Carson Smith is Likely Done for the Year

As many of you may recall, Carson Smith was shut down in mid-May after injuring his throwing shoulder. On May 14, Smith surrendered a run to the Oakland Athletics in the eighth inning, putting the A’s up for good, 6-5. As he returned to the dugout, Smith threw his glove in the dugout out of frustration. Boston’s promising reliever hasn’t seen the field since.

Carson Smith’s fit of rage not only left his glove on the dugout floor but the rest of his Carson Smithseason in jeopardy. Until this week, there had not been any medical decision as doctors did not want to rush to any conclusions. Now, about a month after the temper tantrum, the severity of the injury has become clear. On Wednesday, Smith underwent shoulder surgery which likely spells the end of his 2018 season.

The late-inning relief pitcher spent the majority of the previous two seasons recovering from Tommy-John surgery. To begin the 2018 campaign, Smith emerged as a solid option out of a Red Sox bullpen which has had its fair share of struggles this year. But now, the 28-year-old will have yet another season cut staggeringly short because of injury.

Carson Smith Continues to Frustrate

His tenure in Boston has been a frustrating one. The Red Sox acquired Carson Smith from the Seattle Mariners in 2015, trading southpaw Wade Miley and a prospect for Smith and starting pitcher Roenis Elias. He joined the Red Sox after dominating in his first full season, posting a 2.31 ERA and 92 strikeouts out of the Mariners’ bullpen. Smith began his tenure as a promising 26-year-old that would not hit the free-agent market until 2021. To say it has not gone as planned would be an understatement. Through his first three seasons with the Red Sox, Smith has appeared in a mere 29 contests. In those 29 games, he’s pitched in under 25 innings and just underwent his second season-ending surgery in three years.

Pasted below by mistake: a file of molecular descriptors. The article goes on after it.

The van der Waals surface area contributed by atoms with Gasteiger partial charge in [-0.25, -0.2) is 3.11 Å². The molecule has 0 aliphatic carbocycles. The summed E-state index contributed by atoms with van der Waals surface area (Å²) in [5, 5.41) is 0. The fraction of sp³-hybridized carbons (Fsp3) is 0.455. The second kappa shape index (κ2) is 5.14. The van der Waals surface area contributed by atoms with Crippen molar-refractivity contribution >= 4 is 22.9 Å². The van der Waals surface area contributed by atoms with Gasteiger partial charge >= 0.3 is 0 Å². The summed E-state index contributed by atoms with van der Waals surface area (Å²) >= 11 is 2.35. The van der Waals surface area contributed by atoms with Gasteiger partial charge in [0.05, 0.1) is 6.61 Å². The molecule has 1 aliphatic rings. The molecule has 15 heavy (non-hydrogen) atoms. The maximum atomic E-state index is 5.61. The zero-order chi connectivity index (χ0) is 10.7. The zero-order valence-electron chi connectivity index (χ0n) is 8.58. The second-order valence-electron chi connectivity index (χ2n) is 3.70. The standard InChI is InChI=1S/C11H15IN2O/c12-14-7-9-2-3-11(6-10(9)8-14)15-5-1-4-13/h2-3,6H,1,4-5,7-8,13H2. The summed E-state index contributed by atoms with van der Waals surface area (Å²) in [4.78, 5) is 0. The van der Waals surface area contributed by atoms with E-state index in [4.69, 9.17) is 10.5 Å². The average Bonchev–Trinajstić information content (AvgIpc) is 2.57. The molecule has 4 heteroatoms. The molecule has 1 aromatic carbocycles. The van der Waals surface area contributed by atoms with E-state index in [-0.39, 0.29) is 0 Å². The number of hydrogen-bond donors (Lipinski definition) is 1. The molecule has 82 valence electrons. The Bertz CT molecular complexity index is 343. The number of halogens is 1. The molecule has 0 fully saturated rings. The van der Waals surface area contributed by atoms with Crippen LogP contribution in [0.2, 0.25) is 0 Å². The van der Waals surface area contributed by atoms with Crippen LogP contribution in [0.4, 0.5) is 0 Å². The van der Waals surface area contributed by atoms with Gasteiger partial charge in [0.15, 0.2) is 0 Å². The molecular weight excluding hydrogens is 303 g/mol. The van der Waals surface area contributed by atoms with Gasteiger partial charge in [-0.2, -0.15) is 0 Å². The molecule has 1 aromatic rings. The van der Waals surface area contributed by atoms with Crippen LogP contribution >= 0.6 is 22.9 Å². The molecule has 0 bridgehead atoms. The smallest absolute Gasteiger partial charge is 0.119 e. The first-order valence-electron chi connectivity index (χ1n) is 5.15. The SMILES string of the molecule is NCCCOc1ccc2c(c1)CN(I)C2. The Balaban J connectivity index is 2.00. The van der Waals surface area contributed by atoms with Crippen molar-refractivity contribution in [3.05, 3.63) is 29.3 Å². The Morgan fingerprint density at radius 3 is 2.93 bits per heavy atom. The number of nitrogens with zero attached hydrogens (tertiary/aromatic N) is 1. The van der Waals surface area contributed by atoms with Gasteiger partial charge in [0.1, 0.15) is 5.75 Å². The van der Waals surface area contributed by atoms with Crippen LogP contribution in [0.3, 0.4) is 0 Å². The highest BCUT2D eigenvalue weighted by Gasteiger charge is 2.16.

After a shaky start to the year, the Red Sox’s corps of relievers actually has improved of late. Joe Kelly and Matt Barnes have established themselves as trustworthy late-inning arms to precede the ever-consistent Craig Kimbrel. While the struggles have subsided, Carson Smith’s inability to control his temper has put another significant blemish on his Red Sox tenure and provided yet another test for Boston’s bullpen.

Red Sox Set To Take On First Place Mariners

The Seattle Mariners haven’t been in first place since August of 2003. That was over fifteen years ago. I was a junior in college at the time. America had just invaded Iraq a few months earlier. Pluto was still a planet. The Red Sox hadn’t won a World Series in 85 years. That’s a long time. With the Red Sox set to take on the Mariners starting on Thursday, June 14th, baseball fans will have a chance to see how the two first place teams will fare against each other. Like the Houston Astros before them, the Mariners, who have never been in a World Series before, have a real shot at winning the Fall Classic this year. That would mean defeating the Red Sox in the playoffs though. While October is months away, fans will get a glimpse of what that showdown could look like when the Red Sox travel to Seattle for the four-game series.